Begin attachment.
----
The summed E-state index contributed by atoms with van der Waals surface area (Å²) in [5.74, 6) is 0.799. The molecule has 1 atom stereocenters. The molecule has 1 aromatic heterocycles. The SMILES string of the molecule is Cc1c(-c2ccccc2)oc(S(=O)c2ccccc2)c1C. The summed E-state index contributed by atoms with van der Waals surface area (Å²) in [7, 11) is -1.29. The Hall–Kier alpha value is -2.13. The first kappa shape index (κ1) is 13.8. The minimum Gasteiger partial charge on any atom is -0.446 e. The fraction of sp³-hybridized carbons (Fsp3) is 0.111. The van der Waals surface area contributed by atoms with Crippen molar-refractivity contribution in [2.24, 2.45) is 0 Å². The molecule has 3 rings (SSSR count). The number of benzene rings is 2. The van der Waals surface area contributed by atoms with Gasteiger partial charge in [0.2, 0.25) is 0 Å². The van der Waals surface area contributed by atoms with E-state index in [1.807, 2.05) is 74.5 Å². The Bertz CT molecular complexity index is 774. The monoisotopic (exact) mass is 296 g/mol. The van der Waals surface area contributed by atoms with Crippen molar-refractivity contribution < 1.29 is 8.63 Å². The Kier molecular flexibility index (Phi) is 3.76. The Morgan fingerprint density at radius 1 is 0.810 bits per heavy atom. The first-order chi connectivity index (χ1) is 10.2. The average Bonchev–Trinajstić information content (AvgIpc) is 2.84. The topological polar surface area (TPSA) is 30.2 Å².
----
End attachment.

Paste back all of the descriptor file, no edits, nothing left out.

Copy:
The summed E-state index contributed by atoms with van der Waals surface area (Å²) in [5.74, 6) is 0.799. The molecule has 1 atom stereocenters. The molecule has 1 aromatic heterocycles. The SMILES string of the molecule is Cc1c(-c2ccccc2)oc(S(=O)c2ccccc2)c1C. The summed E-state index contributed by atoms with van der Waals surface area (Å²) in [7, 11) is -1.29. The Hall–Kier alpha value is -2.13. The first kappa shape index (κ1) is 13.8. The minimum Gasteiger partial charge on any atom is -0.446 e. The fraction of sp³-hybridized carbons (Fsp3) is 0.111. The van der Waals surface area contributed by atoms with Crippen molar-refractivity contribution in [2.24, 2.45) is 0 Å². The molecule has 3 rings (SSSR count). The number of benzene rings is 2. The van der Waals surface area contributed by atoms with Gasteiger partial charge in [0.2, 0.25) is 0 Å². The van der Waals surface area contributed by atoms with E-state index in [1.807, 2.05) is 74.5 Å². The Bertz CT molecular complexity index is 774. The monoisotopic (exact) mass is 296 g/mol. The van der Waals surface area contributed by atoms with Crippen molar-refractivity contribution < 1.29 is 8.63 Å². The Kier molecular flexibility index (Phi) is 3.76. The Morgan fingerprint density at radius 1 is 0.810 bits per heavy atom. The first-order chi connectivity index (χ1) is 10.2. The average Bonchev–Trinajstić information content (AvgIpc) is 2.84. The topological polar surface area (TPSA) is 30.2 Å².